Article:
But given this we see why the supposed counterexample is not a counterexample: the world insofar as it consists of the series will have always existed, and therefore will be ingenerable, and therefore will be classified as necessary, and therefore not as possible. Therefore the scenario doesn't present a case in which everything would be possible, and is not a counterexample to the claim that not everything can be possible (in the relevant sense). Faced with such a series, we would have to ask, in Aristotelian terms, whether the series itself had some feature that made it necessary to exist or if it were made necessary to exist by some cause (which itself would have to be necessary to exist in order to have that sort of effect); that is, the argument would proceed exactly as it would if there were no such series.
And this, if you think about it, makes entire sense: while Aquinas holds that the world was created, he accepts the Aristotelian claim that it is ingenerable and indestructible, and he can do this because creation and generation are two entirely different things: Aristotle has no concept of creation in the Christian sense, and trying to treat creation and generation as the same thing will get you immediately into contradictions. This is why Aquinas holds that it is possible for the world always to have existed: there is no impediment to it either from the nature of the world (which is such that if it exists it can neither be generated nor destroyed in the Aristotelian sense) nor from its cause (which is God omnipotent, cause of existence for everything that can be made to exist). The argument is built out of Aristotle's account of generation, but the supposed counterexample depicts a situation that is on Aristotle's own account the way the world actually is, and on Aquinas's account a way in which God could have created it. If the world were possible in the sense relevant to the Aristotelian account of generation, it could not exist without being generated at some point in time after it had not existed. So it is necessary, being such that it cannot be generated or destroyed; but it can still be created. Explaining this, in fact, is how Aquinas ends the first book of the De Caelo commentary:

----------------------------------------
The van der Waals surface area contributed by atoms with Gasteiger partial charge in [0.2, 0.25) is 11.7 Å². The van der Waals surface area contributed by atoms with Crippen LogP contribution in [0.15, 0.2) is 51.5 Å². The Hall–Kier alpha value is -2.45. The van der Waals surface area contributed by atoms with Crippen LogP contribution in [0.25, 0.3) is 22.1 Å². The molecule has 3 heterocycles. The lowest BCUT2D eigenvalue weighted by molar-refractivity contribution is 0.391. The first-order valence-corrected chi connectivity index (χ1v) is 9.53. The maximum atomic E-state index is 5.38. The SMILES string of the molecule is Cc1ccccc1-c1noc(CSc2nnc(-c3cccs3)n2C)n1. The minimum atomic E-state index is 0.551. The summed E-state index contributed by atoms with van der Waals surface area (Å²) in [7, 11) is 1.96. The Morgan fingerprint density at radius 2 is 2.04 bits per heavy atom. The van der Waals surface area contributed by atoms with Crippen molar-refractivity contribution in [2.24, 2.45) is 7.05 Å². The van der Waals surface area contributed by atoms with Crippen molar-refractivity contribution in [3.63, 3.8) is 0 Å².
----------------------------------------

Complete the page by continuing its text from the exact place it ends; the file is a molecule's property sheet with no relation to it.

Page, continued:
But according to the Catholic faith, we hold that [the world] began to be, not through a process of generation as from nature, but by flowing from a first principle whose power was not bound to give it existence in infinite time but as it willed, after previous non-existence, in order to manifest the excellence of its power over the totality of being, namely, that the totality of being depends entirely on it and its power is not confined or determined to the production of some given being. Now the things produced by it so as to exist forever have the potency and power to exist forever, and in no way at some time not to exist. For as long as they did not exist, they had no such power; but when they now exist, they have no power with respect to non-existence in the past but to the existence which now prevails or will be - for potency does not look to the past, but to the present or future, as the Philosopher says. Thus it is clear that the preceding arguments in no way impugn the judgment of the Catholic faith.
I think, incidentally, that the same points show that there is no quantifier shift fallacy in the argument. Like I said, I think the hard part is figuring out the arguments for why 'ingenerable' and 'indestructible' are coextensive and why 'generable' and 'destructible' are coextensive, which, although not explicitly mentioned in the argument, is essential to the notion of necessity being used; once that is assumed, the argument follows in strict succession.